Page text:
And then there is the question of access that we put to one side. Actually the majority of households don’t have access to electricity. Large programmes of development are seeking just to get solar lights or solar home systems to substitute for kerosene lamps (also massive killers by their particulates). The idea of replacing biomass for cooking with solar seemed far-fetched.
However, this is why the Tesla announcement is a potentially significant step forward in this quest for zero emission cooking among the resource poor. Our background research showed that by 2020 we might reasonably expect solar PV to be at 30 cents a watt, and batteries to be at $250 per kWh stored (for lithium ion batteries capable of the rapid discharge required for cooking). Therefore (without shortages of silicon and lithium), a unit capable of delivering cooking could be made for under $360. Interestingly such a unit would actually potentially last more than 3 years, however we felt that resource poor households hardly thought in terms of 6 year investments, so we had to make it make economic sense with a three year horizon. Actually today you could build a system and at $10 a month for 7 years one would get payback. However by 2020 the economics will make it a ‘no brainer’.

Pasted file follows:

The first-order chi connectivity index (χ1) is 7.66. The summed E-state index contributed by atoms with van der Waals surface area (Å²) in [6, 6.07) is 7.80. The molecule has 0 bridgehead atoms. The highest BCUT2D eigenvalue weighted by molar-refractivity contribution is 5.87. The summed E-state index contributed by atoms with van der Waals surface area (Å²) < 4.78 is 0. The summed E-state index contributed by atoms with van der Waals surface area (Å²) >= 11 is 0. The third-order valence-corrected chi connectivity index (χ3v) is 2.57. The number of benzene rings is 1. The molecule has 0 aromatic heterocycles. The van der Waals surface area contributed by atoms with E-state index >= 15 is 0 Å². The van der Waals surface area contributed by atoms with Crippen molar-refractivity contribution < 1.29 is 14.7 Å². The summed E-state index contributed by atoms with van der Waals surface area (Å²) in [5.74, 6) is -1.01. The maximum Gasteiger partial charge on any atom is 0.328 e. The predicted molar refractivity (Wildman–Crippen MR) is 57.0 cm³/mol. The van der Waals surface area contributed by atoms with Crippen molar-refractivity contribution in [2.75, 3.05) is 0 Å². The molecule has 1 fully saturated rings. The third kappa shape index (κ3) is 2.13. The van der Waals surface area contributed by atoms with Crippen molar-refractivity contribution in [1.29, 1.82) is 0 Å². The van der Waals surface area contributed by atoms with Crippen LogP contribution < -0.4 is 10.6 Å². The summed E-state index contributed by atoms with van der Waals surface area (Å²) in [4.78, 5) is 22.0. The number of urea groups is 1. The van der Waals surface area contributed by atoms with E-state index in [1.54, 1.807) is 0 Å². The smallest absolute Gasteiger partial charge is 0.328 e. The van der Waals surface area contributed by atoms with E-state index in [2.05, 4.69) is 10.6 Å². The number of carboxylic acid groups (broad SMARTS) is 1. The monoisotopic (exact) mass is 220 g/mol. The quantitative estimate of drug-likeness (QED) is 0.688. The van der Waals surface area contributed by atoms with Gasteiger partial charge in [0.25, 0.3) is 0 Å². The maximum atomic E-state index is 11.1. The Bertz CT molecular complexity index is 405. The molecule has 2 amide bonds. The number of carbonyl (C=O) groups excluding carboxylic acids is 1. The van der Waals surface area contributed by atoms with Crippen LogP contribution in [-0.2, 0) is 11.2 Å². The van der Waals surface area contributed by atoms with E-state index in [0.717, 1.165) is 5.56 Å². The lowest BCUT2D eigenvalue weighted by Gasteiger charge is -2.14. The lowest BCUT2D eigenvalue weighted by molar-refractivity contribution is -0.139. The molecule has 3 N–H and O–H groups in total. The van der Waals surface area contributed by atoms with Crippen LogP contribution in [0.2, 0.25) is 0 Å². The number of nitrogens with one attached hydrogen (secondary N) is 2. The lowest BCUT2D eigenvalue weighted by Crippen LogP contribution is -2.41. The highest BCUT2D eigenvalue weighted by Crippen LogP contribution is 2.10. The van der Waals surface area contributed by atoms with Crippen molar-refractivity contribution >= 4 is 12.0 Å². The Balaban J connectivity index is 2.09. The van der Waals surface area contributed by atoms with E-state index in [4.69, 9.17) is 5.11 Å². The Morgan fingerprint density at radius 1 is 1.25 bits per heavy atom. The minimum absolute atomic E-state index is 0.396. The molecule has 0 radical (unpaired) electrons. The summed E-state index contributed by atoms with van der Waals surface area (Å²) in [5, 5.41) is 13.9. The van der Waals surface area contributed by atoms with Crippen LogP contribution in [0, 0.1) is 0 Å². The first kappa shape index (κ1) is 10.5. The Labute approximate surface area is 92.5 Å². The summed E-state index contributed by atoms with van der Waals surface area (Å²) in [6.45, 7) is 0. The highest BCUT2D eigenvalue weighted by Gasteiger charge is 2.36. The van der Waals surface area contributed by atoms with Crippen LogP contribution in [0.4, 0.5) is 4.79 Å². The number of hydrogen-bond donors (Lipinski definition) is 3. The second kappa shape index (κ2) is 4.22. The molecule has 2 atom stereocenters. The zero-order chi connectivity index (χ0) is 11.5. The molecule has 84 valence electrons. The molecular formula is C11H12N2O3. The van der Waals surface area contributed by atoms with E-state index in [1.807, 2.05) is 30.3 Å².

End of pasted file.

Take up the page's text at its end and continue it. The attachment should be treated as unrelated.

We then realised the heart of the system was not the solar but the battery. That’s the key technical weakness but it also opens other possibilities. With a battery cooker combination, all those people accessing the grid but refraining on relying on it due to uncertain reliability, could trickle charge during the night and cook when needed. [I am crazy enough that I wanted to prove the principle, so for the last 18 months I have been trickle charging a battery and cooking with it in the evening here in UK. For twelve months I used deep cycle lead acid, but now I am on lithium ion phosphate – it can be done.]